Close this Alert

Close this Alert


The Tuskegee University water quality team addresses the safe drinking water concerns of Alabamians receiving their drinking water from private wells.

Alabama's water resources are abundant and are generally of high quality. The task of determining and maintaining this quality in private wells is the responsibility of individual well owners. The water quality team facilitates this effort through testing, demonstrations, and education.

The twelve County Alabama Black Belt regions is the target area of concern, but testing services and programs are accessible to resident in each of Alabama's sixty-seven counties. The Alabama Black Belt is one of the state's most diverse hydrological areas and has the largest percentage of private wells being used as the primary drinking water supply. Numerous unique demonstrations and outreach efforts are targeted for " The Black Belt" in an attempt to maintain high water quality awareness levels of residents in this region.

The focus of the Tuskegee University water quality initiative is to:
- Promote safe drinking water through the routine annual testing of drinking water supplies, both public and private
- Provide educational programs that stimulate an interest in protecting and maintaining safe drinking water in Alabama
- Conduct effective demonstrations that afford residents to view adaptable minimal cost techniques that promote safe drinking water

Program Mission

Written Explanation of Situation & Justification 
More than 50% of rural residents in Alabama use groundwater as their main domestic water source. Private Wells in rural areas are not regulated by the Safe Drinking Water Act (SDWA); hence rising levels of contaminants often go undetected. Tuskegee University initiated a water testing program to serve the rural residents in Alabama Black Belt Counties (BBCs). Water testing results have revealed increasing levels of nitrates and coliforms in various BBCs, suggesting negative impacts of agricultural practices on groundwater quality. Consequently, Tuskegee University initiated a systematic educational and outreach program targeting rural residents across the BBCs. The program aims at enhancing the water quality, environment, and hence the wellbeing of residents in Alabama BBCs. A series of workshops were conducted as well as dissemination of educational resources in six BBCs, including Lowndes, Wilcox, Sumter, Marengo, Dallas and Perry.  A broad range of topics were covered including watersheds principles, sources and effects of water contaminants, water testing, septic systems, and best management practices. Participatory approaches as well as pre-and post-tests were used to assess short- and medium-term outcomes. Participants’ responses were collected with the aid of “TurningPoint” hardware and software. The pre-test/post-test results were used to evaluate the awareness level, knowledge gain, and change in attitude and behavior. Awareness level increased from 35% to 77%; knowledge gain increased from 57% to 71%; change in attitude towards water quality enhancement increased from 37% to 55%; while change in behavior towards community participation to protect water quality increased from 50% to 78%, after the workshop. The conclusion is that there are positive outcomes of the Tuskegee University water quality educational program in Alabama BBCs.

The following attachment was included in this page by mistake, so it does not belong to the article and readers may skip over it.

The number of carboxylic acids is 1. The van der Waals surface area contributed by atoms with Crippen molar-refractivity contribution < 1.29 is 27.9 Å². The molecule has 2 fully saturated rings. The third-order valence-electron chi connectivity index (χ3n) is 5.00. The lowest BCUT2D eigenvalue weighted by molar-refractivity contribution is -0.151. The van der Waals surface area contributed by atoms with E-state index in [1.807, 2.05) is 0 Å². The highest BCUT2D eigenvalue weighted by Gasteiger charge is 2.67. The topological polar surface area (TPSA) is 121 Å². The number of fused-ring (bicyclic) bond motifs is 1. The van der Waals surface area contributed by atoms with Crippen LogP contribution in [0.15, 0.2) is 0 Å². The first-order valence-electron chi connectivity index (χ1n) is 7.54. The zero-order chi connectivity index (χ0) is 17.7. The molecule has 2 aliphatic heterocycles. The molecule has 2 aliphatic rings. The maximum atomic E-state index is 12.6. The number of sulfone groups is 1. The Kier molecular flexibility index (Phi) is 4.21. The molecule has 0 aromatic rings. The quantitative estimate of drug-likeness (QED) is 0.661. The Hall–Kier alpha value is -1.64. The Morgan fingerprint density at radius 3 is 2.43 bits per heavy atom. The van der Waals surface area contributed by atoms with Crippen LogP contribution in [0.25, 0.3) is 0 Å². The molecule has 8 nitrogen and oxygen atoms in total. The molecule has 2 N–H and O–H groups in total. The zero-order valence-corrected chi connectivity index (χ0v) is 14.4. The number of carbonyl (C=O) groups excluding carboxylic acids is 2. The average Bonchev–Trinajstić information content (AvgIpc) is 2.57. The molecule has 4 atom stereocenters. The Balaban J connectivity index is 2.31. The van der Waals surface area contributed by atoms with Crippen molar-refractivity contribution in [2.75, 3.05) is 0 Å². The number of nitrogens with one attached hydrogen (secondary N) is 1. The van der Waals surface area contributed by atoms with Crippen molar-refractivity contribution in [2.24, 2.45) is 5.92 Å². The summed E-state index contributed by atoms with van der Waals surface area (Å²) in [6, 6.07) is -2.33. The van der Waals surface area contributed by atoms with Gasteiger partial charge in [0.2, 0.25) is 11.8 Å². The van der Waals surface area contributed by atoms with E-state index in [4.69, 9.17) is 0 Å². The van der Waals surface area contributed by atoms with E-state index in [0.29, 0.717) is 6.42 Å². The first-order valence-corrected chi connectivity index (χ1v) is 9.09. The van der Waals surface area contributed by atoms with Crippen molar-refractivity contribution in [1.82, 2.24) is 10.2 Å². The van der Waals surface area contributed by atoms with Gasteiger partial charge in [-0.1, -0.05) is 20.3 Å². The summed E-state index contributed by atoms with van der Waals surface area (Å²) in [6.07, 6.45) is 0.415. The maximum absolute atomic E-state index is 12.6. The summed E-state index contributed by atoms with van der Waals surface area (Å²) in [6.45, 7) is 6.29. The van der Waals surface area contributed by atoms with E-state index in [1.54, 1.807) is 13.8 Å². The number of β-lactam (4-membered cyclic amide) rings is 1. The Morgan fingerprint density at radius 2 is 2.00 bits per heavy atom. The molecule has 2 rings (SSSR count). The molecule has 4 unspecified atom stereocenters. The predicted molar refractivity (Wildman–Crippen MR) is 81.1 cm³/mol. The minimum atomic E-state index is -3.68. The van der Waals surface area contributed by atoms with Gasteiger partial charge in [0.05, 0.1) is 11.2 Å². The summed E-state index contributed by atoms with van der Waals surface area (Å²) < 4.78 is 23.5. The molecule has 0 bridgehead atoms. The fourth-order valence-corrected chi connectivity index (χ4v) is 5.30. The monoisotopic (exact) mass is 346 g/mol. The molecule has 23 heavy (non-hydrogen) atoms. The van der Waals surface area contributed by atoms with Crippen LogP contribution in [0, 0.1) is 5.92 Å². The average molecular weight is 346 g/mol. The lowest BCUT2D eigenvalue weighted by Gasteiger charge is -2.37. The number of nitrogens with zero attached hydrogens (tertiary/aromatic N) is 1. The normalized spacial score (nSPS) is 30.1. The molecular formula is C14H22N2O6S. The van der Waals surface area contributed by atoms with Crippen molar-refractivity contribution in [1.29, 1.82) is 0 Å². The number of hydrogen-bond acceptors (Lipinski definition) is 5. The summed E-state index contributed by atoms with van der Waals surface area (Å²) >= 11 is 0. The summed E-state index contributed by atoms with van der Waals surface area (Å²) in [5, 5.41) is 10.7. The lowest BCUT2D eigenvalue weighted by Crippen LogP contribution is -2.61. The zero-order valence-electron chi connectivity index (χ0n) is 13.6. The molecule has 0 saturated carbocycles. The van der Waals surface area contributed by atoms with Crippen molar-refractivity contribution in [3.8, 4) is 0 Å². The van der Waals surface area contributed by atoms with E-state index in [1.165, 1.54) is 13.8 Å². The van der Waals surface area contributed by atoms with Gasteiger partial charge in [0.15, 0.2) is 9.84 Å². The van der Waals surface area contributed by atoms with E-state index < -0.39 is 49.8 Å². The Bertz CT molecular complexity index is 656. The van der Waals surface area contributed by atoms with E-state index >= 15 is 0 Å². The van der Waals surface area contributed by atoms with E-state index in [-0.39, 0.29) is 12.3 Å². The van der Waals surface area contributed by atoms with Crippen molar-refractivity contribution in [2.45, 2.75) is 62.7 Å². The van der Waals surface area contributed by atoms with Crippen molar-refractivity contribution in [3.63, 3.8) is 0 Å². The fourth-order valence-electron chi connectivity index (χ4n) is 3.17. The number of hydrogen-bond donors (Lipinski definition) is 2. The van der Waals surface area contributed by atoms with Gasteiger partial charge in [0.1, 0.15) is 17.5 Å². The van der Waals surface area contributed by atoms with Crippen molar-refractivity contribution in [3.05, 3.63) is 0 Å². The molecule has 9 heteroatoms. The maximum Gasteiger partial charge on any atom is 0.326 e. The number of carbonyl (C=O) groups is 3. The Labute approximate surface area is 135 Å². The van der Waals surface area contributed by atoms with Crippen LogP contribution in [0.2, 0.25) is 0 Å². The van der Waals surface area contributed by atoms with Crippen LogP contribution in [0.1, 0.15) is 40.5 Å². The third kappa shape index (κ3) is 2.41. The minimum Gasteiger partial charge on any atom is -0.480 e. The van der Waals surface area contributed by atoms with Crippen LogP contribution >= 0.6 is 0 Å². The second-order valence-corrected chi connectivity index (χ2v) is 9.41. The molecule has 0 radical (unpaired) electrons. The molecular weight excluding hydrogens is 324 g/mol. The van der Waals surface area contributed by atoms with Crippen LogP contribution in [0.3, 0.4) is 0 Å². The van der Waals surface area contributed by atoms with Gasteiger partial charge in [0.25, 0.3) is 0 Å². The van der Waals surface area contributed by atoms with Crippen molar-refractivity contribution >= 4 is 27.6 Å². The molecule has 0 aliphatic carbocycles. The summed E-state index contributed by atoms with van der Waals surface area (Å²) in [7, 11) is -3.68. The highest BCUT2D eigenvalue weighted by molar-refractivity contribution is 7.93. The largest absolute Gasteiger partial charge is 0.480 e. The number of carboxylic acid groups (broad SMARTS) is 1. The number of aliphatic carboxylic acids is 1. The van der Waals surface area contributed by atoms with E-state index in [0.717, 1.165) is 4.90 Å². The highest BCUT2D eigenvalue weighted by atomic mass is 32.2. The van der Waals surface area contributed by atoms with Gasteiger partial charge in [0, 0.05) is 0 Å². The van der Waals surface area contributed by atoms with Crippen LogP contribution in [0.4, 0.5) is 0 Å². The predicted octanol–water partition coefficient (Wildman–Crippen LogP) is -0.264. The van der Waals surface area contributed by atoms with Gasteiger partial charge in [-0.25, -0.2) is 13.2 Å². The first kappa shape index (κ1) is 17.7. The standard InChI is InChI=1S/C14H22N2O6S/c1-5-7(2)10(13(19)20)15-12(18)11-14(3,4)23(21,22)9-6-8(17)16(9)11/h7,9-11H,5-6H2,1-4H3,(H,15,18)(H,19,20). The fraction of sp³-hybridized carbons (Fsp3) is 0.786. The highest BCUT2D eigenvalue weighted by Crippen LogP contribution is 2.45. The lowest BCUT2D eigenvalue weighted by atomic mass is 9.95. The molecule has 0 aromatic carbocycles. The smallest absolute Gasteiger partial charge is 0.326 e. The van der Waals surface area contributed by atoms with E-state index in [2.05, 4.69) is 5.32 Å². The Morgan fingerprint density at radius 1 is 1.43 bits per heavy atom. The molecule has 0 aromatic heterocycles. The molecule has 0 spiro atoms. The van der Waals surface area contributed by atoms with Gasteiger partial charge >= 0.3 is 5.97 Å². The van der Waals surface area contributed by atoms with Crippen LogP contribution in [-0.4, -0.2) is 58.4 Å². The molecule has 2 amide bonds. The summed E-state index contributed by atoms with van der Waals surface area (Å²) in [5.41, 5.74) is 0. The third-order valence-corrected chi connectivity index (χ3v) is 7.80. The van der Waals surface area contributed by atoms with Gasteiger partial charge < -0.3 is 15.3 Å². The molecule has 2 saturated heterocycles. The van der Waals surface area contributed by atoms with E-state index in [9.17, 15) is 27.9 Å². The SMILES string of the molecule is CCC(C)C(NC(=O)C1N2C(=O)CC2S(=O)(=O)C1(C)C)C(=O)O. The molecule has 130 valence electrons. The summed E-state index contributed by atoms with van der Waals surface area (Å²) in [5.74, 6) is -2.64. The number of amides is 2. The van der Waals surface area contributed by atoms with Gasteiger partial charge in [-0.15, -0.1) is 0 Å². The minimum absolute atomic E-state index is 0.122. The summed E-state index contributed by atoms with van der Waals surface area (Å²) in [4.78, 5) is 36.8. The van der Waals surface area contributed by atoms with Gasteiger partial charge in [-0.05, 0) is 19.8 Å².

Program Staff

•   Dr. Ankumah
•   Dr. shange
•   Dr. Vaughan
•   Dr. Quansah
•   Dr. Fall
•   Mrs. Osinuga
•   Dr. Brantley

Educational Resources

•  Dr. Eve Brantly - "Watershed and Our Waters" 
Narrated Power point link
•  Dr. Leonard Githinji "Water Pollution in Rural Watersheds: Sources and effects of physical, chemical and biological contaminants"
Narrated Power point link
•  Dr. Barrett Vaughan - "Household Septic Systems"
Narrated Power point link
•  Dr. Gobena Huluka - "Water Testing: Monitoring Resources and Action" 
Narrated Power point link

> Curriculum
> Fact Sheets
> Power Point Links Link 1Link 2Link 3Link 4Link 5Link 6Link 7Link 8Link 9 )
> Photos ( File 1File 2File 3 )
> Videos
> Helpful Links

Do You Want to Volunteer?

The Watershed Association:

This association is a forum where you and fellow residents will work together to sustain the well-being of your individual watershed. You, as a Watershed Association member, will be trained how to maintain your watershed by water quality experts from various institutions including Tuskegee University, Auburn University and Alabama Water Watch. 

Check here later for Volunteer Registration!

The Master Well Owner Network:

Through this network, you will receive free well quality educational training. This training will help you improve and maintain  your well structure and water quality. You will also have the opportunity to learn how to assist others in improving their well water quality.

Check here later for Volunteer Registration!

Test You Water

Interested in Surface Water (AWW)?

Join Our Well Watchers

Well Watchers is a monitoring system to ensure that the education we provide is effective

Check Here Later to Join our Well Watchers!

Ask Us a Question!